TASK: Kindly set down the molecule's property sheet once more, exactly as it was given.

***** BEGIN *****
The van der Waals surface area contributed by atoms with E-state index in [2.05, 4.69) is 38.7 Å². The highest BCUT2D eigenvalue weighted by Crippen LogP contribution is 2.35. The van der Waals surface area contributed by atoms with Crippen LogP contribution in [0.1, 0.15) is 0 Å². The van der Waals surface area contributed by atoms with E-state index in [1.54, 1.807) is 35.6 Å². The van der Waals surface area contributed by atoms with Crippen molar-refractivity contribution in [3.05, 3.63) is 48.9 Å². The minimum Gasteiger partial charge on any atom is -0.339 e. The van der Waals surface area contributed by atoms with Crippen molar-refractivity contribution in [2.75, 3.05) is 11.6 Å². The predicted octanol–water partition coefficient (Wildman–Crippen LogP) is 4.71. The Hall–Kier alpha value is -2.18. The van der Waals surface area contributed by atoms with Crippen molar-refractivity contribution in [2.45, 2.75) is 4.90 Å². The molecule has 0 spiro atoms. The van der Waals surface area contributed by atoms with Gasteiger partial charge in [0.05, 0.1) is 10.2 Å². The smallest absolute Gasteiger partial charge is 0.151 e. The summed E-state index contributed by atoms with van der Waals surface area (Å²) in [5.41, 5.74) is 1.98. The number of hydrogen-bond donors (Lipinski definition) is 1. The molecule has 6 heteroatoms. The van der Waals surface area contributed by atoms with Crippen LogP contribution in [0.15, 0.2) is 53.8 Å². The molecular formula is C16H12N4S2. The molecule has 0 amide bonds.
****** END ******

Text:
The van der Waals surface area contributed by atoms with E-state index in [2.05, 4.69) is 38.7 Å². The highest BCUT2D eigenvalue weighted by Crippen LogP contribution is 2.35. The van der Waals surface area contributed by atoms with Crippen LogP contribution in [0.1, 0.15) is 0 Å². The van der Waals surface area contributed by atoms with E-state index in [1.54, 1.807) is 35.6 Å². The van der Waals surface area contributed by atoms with Crippen molar-refractivity contribution in [3.05, 3.63) is 48.9 Å². The minimum Gasteiger partial charge on any atom is -0.339 e. The van der Waals surface area contributed by atoms with Crippen molar-refractivity contribution in [2.75, 3.05) is 11.6 Å². The predicted octanol–water partition coefficient (Wildman–Crippen LogP) is 4.71. The Hall–Kier alpha value is -2.18. The van der Waals surface area contributed by atoms with Crippen molar-refractivity contribution in [2.45, 2.75) is 4.90 Å². The molecule has 0 spiro atoms. The van der Waals surface area contributed by atoms with Gasteiger partial charge in [0.05, 0.1) is 10.2 Å². The smallest absolute Gasteiger partial charge is 0.151 e. The summed E-state index contributed by atoms with van der Waals surface area (Å²) in [5.41, 5.74) is 1.98. The number of hydrogen-bond donors (Lipinski definition) is 1. The molecule has 6 heteroatoms. The van der Waals surface area contributed by atoms with Crippen LogP contribution in [0.15, 0.2) is 53.8 Å². The molecular formula is C16H12N4S2. The molecule has 0 amide bonds.